It’s a Kindle book. Unlike the GPU Pro and ShaderX books, it’s self-published. It’s mostly meant as an e-book, though you can buy a paperback edition if you insist.

So what’s in the book? Seventeen articles on interactive rendering techniques, in good part by practitioners, and nine have associated code. The book’s 360 pages. As you probably know from similar books, for any given person, most of the articles will be of mild interest at best. There will be a few that are worth knowing about. Then there will be one or two that are gold, that help with something you didn’t know about, or didn’t know how to do, or heard of but didn’t want to reinvent.

For example, Graham Wihlidal’s article “Optimizing the Graphics Pipeline with Compute” is a much-expanded and in-depth explanation of work that was presented at GDC 2016. Trying to figure out his work from the slideset is, I guess, theoretically possible. Now you don’t have to, as Graham lays it all out, along with other insights since his presentation, in a 44 page article. At $89.99, I might want to read it but would think twice before getting it (and I have done so in the past – some books of this type I still haven’t bought, if only one article is of interest).

The detailed explanation of XPerf, ETW, and GPUView in the article by James Hughes et alia on VR performance tuning might instead be the one you find invaluable. Or the two articles on SSAO, or one on bokeh depth-of-field, or – well, you get the idea. Or possibly none of them, in which case you’re out a small bit of cash.

For the whole table of contents, just go to the book’s listing and click on the cover to “Look Inside.”

Me, I usually prefer books made of atoms. But for technical works, if I have to choose, I’m happier overall with electronic versions. For these “collections of articles” books in particular, the big advantage of the e-book is searchability. No more “I vaguely recalls it’s in this book somewhere, or maybe one of these three books…” and spending a half-hour flipping through them all. Just search for a term or some particular word and go. Oh, one other cute thing: you can loan the e-book to someone else for 14 days (just once, total, I think).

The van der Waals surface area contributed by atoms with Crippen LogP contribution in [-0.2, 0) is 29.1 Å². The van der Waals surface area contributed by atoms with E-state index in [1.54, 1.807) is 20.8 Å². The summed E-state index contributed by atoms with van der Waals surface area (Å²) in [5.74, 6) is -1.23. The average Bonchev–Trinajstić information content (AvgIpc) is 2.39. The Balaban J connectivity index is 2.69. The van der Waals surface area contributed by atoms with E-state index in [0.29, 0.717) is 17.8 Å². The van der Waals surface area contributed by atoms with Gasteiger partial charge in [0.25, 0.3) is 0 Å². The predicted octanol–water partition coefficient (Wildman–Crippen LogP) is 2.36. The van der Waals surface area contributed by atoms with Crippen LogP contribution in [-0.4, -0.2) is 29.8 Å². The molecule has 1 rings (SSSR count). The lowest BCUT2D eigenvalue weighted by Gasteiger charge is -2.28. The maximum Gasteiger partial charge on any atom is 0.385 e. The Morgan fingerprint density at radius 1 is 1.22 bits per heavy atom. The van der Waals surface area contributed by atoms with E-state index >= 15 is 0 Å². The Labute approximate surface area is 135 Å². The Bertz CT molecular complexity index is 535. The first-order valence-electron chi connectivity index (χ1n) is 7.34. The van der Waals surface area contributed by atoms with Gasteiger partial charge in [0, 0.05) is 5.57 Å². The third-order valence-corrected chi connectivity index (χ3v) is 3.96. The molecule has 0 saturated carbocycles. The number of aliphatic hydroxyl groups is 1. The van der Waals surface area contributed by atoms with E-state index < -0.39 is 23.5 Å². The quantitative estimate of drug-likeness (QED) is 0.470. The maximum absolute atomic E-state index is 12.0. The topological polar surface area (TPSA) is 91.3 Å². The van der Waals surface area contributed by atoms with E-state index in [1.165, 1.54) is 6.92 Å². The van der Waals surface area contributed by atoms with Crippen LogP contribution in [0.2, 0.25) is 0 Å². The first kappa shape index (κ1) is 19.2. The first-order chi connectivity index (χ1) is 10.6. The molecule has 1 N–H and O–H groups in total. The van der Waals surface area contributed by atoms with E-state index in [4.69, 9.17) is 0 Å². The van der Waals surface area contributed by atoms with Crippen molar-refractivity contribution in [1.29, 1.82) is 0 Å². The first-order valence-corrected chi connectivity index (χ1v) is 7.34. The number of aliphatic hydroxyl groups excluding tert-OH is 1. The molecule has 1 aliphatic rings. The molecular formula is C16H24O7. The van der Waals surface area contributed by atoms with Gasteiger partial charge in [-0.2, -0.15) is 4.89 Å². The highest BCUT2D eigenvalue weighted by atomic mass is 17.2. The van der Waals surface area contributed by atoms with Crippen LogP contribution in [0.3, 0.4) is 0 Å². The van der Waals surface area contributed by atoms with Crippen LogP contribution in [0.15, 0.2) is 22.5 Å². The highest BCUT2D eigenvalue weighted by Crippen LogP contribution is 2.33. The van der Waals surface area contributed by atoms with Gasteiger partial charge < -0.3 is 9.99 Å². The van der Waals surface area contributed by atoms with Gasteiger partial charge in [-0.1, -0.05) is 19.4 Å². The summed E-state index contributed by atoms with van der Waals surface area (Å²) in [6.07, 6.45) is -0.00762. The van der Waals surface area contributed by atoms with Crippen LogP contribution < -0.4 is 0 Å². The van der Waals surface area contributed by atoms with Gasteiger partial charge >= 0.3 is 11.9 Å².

At $9.99, it’s a minimal-brainer. Order by midnight tomorrow and you’ll get the Ginzu knife set with it. I’ll try to avoid being too much of a huckster here, but honestly, so cheap – you’d have money left for Pete Shirley’s ray tracing e-books, along with Morgan McGuire’s Graphics Codex. I like low-cost and worthwhile. Addendum: if you do buy the paperback, the Kindle “Matchbook” price for the e-book is $2.99. Which is how I think reality should be: buy the expensive atoms one, get the e-book version for a little more, vs. paying full price for each.

Haven’t done any “seven things” for a year, so it’s time. This one will just be stuff from the wonderful site This Is Colossal, dedicated to odd ways of making art.

No deep “man’s inhumanity to man” art-with-a-capital-A here, but rather some lovely samples from this wonderful site.